As previously mentioned, ARMS is noted for being highly specific for a normal primer and a mutant primer. ARMS is based on allele-specific priming of the PCR process which, after the process is complete, can reveal the genotype of the patient in question. The process requires normal primers, common primers and mutant primers. The normal primer is matched at its 3’ end to the normal nucleotide and is mismatched at its 3’ end to the mutant nucleotide. The reverse happens as well; the mutant primer is matched at the mutant nucleotide and mismatched at the normal sequence.
A mismatched 3’ end of a the primer prevents nucleotide expansion during DNA synthesis in a PCR reaction, and, consequently, no reaction occurs. In an ARMS reaction, DNA is split into two aliquots, one undergoes reaction with normal primers, while the other with mutant primers. The formation of a product is measured by gel electorphoresis. If a product is formed when the normal primers are used, then the DNA sample used came from a patient who is homozygous for the normal nucleotide. If products are present in both reactions, the patient is heterozygous. Lastly, if only one PCR product exists from the mutant primers, then the patient is homozygous for the mutation.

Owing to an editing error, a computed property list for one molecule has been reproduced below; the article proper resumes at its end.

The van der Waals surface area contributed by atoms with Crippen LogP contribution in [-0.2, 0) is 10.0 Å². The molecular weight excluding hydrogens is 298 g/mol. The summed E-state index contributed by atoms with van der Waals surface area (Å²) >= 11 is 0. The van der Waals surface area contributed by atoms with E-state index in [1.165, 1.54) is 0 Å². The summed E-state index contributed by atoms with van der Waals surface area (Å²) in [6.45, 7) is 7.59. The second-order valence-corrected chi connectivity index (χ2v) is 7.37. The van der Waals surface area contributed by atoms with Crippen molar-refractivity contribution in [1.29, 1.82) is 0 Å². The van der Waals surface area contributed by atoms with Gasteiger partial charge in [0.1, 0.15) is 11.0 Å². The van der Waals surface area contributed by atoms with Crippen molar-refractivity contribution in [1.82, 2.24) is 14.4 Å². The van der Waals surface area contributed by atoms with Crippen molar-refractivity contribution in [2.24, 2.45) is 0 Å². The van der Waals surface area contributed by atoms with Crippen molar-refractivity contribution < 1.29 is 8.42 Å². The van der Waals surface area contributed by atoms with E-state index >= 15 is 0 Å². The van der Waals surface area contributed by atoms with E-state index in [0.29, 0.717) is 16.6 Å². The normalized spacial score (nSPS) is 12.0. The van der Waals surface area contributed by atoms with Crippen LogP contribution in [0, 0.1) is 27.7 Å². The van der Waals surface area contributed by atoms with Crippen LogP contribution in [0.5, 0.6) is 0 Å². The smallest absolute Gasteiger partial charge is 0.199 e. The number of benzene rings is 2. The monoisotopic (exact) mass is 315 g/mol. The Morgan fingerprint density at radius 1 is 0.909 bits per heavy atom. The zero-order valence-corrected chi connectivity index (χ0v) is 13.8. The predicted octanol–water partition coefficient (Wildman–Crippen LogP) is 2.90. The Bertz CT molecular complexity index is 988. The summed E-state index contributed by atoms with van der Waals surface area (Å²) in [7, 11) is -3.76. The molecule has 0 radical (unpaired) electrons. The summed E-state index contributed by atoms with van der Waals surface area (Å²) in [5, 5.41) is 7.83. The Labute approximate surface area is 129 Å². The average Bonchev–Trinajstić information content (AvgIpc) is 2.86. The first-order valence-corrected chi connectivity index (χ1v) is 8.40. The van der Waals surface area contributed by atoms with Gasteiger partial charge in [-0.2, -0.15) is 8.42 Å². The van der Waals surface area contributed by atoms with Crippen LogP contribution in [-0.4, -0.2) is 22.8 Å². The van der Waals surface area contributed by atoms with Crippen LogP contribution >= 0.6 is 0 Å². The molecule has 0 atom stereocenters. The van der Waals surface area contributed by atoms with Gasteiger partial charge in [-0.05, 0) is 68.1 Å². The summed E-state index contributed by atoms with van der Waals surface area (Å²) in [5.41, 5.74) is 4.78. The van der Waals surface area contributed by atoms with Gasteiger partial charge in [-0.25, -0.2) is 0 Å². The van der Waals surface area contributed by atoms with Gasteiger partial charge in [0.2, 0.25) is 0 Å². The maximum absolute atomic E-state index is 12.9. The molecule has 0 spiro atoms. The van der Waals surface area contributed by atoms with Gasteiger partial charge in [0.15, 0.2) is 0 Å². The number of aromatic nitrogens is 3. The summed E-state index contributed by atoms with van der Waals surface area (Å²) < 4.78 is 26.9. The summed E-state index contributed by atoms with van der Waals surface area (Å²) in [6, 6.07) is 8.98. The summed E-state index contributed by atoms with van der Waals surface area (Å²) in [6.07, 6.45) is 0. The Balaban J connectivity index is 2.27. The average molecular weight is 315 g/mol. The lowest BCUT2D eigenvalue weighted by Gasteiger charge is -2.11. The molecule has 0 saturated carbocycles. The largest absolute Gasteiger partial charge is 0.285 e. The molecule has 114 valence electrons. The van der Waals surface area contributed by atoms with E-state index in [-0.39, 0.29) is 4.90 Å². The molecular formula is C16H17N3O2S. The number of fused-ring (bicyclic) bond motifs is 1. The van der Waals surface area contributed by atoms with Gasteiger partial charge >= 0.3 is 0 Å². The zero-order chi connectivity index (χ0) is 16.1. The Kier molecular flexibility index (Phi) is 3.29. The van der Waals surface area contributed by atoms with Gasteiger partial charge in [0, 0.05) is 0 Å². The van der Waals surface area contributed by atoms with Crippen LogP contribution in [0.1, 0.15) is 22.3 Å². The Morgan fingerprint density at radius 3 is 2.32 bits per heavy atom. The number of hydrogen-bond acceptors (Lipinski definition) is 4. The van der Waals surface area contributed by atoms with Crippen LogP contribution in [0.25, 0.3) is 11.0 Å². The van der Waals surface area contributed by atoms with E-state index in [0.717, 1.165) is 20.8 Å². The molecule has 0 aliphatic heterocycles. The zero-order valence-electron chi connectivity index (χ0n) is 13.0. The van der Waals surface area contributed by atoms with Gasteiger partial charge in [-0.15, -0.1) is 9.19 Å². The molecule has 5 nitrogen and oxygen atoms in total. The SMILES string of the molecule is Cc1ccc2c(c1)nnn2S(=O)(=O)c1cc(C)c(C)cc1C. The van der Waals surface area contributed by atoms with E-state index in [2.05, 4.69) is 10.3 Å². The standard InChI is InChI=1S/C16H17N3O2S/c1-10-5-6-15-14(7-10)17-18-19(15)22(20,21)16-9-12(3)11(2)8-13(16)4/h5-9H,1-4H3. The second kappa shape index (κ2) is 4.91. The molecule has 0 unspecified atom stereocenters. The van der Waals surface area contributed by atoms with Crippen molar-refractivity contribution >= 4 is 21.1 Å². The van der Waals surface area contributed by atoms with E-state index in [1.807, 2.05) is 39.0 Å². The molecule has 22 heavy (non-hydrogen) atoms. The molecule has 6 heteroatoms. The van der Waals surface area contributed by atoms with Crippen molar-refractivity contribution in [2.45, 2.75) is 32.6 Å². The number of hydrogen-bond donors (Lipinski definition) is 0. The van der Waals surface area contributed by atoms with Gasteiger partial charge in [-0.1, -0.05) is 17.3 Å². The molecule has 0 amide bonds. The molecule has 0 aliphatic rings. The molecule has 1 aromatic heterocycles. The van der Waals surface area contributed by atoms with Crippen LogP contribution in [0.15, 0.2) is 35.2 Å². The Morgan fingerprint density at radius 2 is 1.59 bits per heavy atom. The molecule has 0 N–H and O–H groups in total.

Because of ARMS' ability to detect single nucleotide polymorphisms (SNPs) in heterozygote patients, the technique has been increasingly popular. A few studies have been produced that examine mutations in patients where ARMS has been used.